By Kwanchai Rungfapaisarn
Given the rapid growth of the elderly population in Asean and Thailand, Philips sees high potenฌtial for expanding its role in the region’s medical and healthcare industry, said Dr Atul Gupta, the company’s chief medical officer for imageguided therapy.
“I have seen firsthand the growing elderly population in Thailand, and in fact throughout Asia. Currently, over 12 per cent of the population in the region is over 60 years old. The ageing population means that my fellow-physicians are seeing a surge in cardiovascular issues, such as heart attack, stroke, and peripheral vascular disฌeases. The situation is similar to that in the US and Europe. Philips provides innovations to diagnose and treat patients nonsurgically, using imageguided therapy [IGT] procedures. One patient, every single second, somewhere on Earth is treated with one of Philips’ IGT solutions. This is only going to grow,” he said.
Atul cited, as an example, the surgery to open blockages in heart arteries – which traditionally requires an opening on the chest to access the heart, thus exposing the patient to infection, bleeding, and long recovery in the hospital.
“With our minimally invasive IGT procedures, smart catheters can be inserted into the body via a small incision no larger than a pencilpoint, guided to the blocked artery with our Azurion system. The patient is treated and can often go home the same or the next day. This comes with fewer risks, and a much shorter recovery period,” he added.
“I was told by a cardiac surgeon at Bangkok’s Siriraj Hospital that there is a oneyear backlog of patients waiting to be treated for abdominal aortic aneurysm (AAA), with most in the late stages of development and far more complex to cure.”
The opportunity for imageguided therapy, with its hospitalisation measured in hours to days, rather than days to weeks as with surgery, will go far to help eliminate this backlog and save lives in Thailand, he said.
“At Philips we are laser-focused, working closely with leading doctors and hospitals in the research and development of new technology to improve health outcomes and reduce the cost of treatment,” said Atul.
He said a group from the Philips IGT leadership team visited hospitals in Thailand, Singapore, Malaysia, Indonesia and South Korea late last month.
“There were 130 doctors from Asean countries participating in a regional meeting held recently at the Philips APAC Centre in Singapore, for an exchange of views and knowledge. A tremendous amount of medical innovation is coming out of Asean countries these days. I have seen their remarkable devices and new technology firsthand at global medical congresses and in medical journals. But there are unique challenges in the Asean heathcare industry,” he said.
“They are seen in the treatment of diseases in the late stage of development, lengthy waiting list, a shortage of trained personnel, and the unique characteristics of the patients’ arteries. Our ambition is to work with Asean doctors and hospitals to cocreate medical devices and technologies, specifically designed for this region. Collaboration always leads to the best innovation,” said Atul.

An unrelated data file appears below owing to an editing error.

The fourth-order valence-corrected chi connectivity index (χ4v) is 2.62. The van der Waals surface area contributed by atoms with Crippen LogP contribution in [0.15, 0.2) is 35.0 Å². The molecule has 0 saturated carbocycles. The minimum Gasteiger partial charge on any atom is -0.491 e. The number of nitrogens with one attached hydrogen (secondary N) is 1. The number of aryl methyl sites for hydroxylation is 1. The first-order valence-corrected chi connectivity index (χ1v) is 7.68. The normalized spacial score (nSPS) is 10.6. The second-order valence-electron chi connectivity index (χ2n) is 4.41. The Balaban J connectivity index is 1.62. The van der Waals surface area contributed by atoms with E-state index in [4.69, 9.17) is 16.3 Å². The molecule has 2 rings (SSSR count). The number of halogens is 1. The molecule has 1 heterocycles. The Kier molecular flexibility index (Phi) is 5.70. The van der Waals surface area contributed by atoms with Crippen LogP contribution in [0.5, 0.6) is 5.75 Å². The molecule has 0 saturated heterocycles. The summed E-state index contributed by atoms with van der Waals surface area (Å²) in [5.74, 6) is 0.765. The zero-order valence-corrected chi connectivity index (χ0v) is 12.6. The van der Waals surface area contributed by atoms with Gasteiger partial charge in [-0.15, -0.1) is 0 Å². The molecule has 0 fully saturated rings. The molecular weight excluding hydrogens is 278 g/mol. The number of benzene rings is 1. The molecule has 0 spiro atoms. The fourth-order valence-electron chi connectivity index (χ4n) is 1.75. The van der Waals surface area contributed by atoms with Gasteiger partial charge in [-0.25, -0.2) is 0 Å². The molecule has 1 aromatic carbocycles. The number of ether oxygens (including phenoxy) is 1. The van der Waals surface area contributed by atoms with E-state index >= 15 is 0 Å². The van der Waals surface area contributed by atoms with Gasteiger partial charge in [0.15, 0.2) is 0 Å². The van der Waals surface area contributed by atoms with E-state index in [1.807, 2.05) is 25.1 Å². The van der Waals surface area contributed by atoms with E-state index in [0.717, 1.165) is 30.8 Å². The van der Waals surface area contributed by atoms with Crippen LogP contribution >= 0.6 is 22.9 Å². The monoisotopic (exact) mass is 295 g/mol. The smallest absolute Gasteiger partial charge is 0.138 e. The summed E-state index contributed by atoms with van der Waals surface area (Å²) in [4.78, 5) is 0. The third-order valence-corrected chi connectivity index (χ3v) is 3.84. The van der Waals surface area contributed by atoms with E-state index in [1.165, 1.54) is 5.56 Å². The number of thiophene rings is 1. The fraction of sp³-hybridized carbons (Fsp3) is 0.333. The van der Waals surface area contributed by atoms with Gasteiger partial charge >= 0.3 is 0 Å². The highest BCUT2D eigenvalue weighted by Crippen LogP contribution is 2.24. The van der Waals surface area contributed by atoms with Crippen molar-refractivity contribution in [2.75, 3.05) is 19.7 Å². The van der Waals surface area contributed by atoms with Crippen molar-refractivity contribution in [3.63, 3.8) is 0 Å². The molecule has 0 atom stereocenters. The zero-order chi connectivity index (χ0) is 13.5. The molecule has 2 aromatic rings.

He added that with Thailand’s propensity for the latest innovation in healthcare, the country is an important market for Philips’ new solutions.
“ On my visits to Chulabhorn Hospital and Siriraj Hospital in Bangkok, two of our business partฌners, I saw topnotch services from the doctors and staff. There were also patients from other countries seeking innovative treatment. It seems the government’s efforts to promote Thailand as a “Medical Hub of Asia” is clearly working,” he noted.
In regard to business expansion in Asean, Atul said regional hospiฌtals are expanding their footprint by enlarging existing facilities and establishing new branches.
“However, there is a common refrain that the Asean healthcare industry, including Thailand, faces a shortage of doctors and staff trained in minimallyinvasive medical procedures and technology. Philips sees a big opportunity to address these issues, and to improve access to highquality healthcare service across the region. For instance, we have formed a partnership with King Chulalongkorn Memorial Hospital's Cardiac Center to train healthcare workers in advanced 2D and 3D cardiac imaging techniques.
“Through training, we hope to address the shortage of skilled manpower in Thailand and work with local stakeholders to grow the market. Philips’ strong belief in fostering longterm partnership with local healthcare players truly differentiates us from others,” he said.
Atul said the Thai government’s efforts to promote Thailand as a medical hub in the region has seen much progress. The growing numฌber of hospitals with worldclass medical services and the technical and medical expertise of the physicians, contributed to a sound foundation for the Thai healthcare industry. “I recently had a fascinating discussion with the esteemed cardiologist, Dr Nithi Mahanonda, who is secretary general of Bangkok’s Chulabhorn Royal Academy of Science and runs a hypermodern hospital and a medical school to train Thailand’s doctors of tomorrow.
Dr Nithi has developed a health data sciences curriculum, teaching students on topics such as artificial intelligence, to improve service and hasten hospital workflows. This is extremely forward thinking and I have not seen it in other parts of the world, including medical schools at home in the United States.
It is this type of innovativeness that will further bolster Thailand’s standing as the Asean medical hub,” said Atul.